Day 217, Year 5: Countdown Begins
Date: Monday, May 31, 2010
Weather: Partly Sunny with Frequent Squalls, SE Winds 10-20
Location: Ile Fouquet, Salomon Atoll, Chagos

Our Chagos experience is coming to an end and it is going to be hard to let go. Arriving in these uninhabited atolls in the middle of the Indian Ocean and spending two months living amongst the beauty is just a very special experience. Mark has become a fisherman and I have time to explore the islands and look at every plant and animal that lives here. Madagascar will be a very different but equally special experience and we feel so lucky to be able to be doing what we are doing. I write these logs every day to try and capture the day to day experiences, but summarizing our experience here is much harder. It is difficult to describe the peaceful existence here in words. I have been trying to write a May letter to family and friends summarizing our time here, but I’m afraid it is going to be a June letter as my May time has run out. Maybe tomorrow.

We have gotten more good news about traveling to Madagascar. John and Sue on Susan Margaret emailed a friend who works at the Madagascar Embassy in Dubai and got an all-clear message for tourist headed to the northwest part of the country. So we are feeling confident that we can proceed. Now it is just a matter of getting all of the things done that need to be done before a passage. We will leave on Wednesday or Thursday, depending on readiness and weather, so we are either in 32 or 56 hour countdown. Whichever, tomorrow will be another busy day. I spent my day today cleaning the dinghy, making granola, making chili to put in the fridge for the passage, and repotting and planting new pots of basil and arugula. Mark has filled leaky seams in the teak deck with epoxy, glued soles back on sandals that have fallen apart, took the mattress off our bed so he could work on a variety of tasks in that underworld. He worked on finding a better way to ground our high-frequency radio, aligned our wheel to the position of the rudder, and then repacked all the things that are stored under our bed. It doesn’t sound like much, but it was a full day and we have more of the same for tomorrow. The weather was not good for fun activities today, but hopefully tomorrow the sun will come out and we can do one last snorkel and one last walk. Of course, if we do not leave on Wednesday, then we can do one more.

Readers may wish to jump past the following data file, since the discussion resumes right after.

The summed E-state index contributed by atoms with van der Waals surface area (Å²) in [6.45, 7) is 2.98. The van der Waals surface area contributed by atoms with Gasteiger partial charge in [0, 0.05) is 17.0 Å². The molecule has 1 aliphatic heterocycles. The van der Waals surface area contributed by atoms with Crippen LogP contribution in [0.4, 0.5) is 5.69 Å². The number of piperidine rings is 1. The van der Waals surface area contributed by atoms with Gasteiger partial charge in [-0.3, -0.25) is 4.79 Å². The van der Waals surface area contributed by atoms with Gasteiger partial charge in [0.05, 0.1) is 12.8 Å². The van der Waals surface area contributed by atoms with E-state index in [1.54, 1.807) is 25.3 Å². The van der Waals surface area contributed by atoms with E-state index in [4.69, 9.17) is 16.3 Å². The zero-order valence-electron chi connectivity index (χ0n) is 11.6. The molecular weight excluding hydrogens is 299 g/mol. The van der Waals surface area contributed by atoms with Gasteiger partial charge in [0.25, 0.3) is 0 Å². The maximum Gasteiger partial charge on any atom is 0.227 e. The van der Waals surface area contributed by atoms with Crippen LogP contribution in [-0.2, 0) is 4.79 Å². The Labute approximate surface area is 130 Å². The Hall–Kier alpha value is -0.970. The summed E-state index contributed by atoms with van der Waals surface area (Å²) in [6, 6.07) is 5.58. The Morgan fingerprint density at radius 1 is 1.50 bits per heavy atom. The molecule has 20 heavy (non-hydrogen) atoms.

We have had the most unbelievable thing happening around our boat for the past two days. Small Bonito (a type of tuna) arrived here yesterday morning and they race around and under our boat all day long. They look like little rainbows flying through the water herding the thousands of tiny little fish that hang out here. The Bonito literally herd the little fish to the surface and that brings the Brown Noddy Terns who dive and catch the little fish. For the past month, we have had seven Brown Noddies living on our boat hook that we have tied to the front of the boat like a very long bowsprit. But now we have over twenty residents and they are once again roosting on our bow pulpit and leaving their nice little droppings on our deck. But until the tuna leave, the birds are not going to budge. And the whole experience is just too interesting to disrupt. So we’ll be cleaning the deck in route to Madagascar. For now, we will keep watching this fascinating fish and bird show.

Day 218, Year 5: Cue the Manta Rays
Day 216, Year 5: Good News About Madagascar